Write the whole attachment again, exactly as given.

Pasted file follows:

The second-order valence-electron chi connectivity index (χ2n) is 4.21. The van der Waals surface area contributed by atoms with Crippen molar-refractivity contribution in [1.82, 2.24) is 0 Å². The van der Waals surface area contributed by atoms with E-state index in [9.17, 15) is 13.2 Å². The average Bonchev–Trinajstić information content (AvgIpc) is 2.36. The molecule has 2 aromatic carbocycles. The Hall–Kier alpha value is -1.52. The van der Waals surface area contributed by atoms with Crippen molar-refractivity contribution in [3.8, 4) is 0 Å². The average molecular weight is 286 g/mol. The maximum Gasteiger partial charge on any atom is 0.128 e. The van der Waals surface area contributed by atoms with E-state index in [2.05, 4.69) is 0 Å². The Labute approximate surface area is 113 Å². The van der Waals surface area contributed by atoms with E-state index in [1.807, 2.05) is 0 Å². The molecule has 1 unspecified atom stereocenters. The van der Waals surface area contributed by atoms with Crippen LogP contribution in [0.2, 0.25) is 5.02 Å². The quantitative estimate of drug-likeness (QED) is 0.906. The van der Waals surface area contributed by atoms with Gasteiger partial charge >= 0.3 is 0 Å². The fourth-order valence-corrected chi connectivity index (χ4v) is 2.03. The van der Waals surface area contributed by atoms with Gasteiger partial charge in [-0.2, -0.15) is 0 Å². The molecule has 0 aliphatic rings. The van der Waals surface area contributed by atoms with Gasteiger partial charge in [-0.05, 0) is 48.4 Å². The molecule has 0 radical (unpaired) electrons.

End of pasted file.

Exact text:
The second-order valence-electron chi connectivity index (χ2n) is 4.21. The van der Waals surface area contributed by atoms with Crippen molar-refractivity contribution in [1.82, 2.24) is 0 Å². The van der Waals surface area contributed by atoms with E-state index in [9.17, 15) is 13.2 Å². The average Bonchev–Trinajstić information content (AvgIpc) is 2.36. The molecule has 2 aromatic carbocycles. The Hall–Kier alpha value is -1.52. The van der Waals surface area contributed by atoms with Crippen molar-refractivity contribution in [3.8, 4) is 0 Å². The average molecular weight is 286 g/mol. The maximum Gasteiger partial charge on any atom is 0.128 e. The van der Waals surface area contributed by atoms with E-state index in [2.05, 4.69) is 0 Å². The Labute approximate surface area is 113 Å². The van der Waals surface area contributed by atoms with E-state index in [1.807, 2.05) is 0 Å². The molecule has 1 unspecified atom stereocenters. The van der Waals surface area contributed by atoms with Crippen LogP contribution in [0.2, 0.25) is 5.02 Å². The quantitative estimate of drug-likeness (QED) is 0.906. The van der Waals surface area contributed by atoms with Gasteiger partial charge >= 0.3 is 0 Å². The fourth-order valence-corrected chi connectivity index (χ4v) is 2.03. The van der Waals surface area contributed by atoms with Gasteiger partial charge in [-0.2, -0.15) is 0 Å². The molecule has 0 aliphatic rings. The van der Waals surface area contributed by atoms with Gasteiger partial charge in [-0.05, 0) is 48.4 Å². The molecule has 0 radical (unpaired) electrons.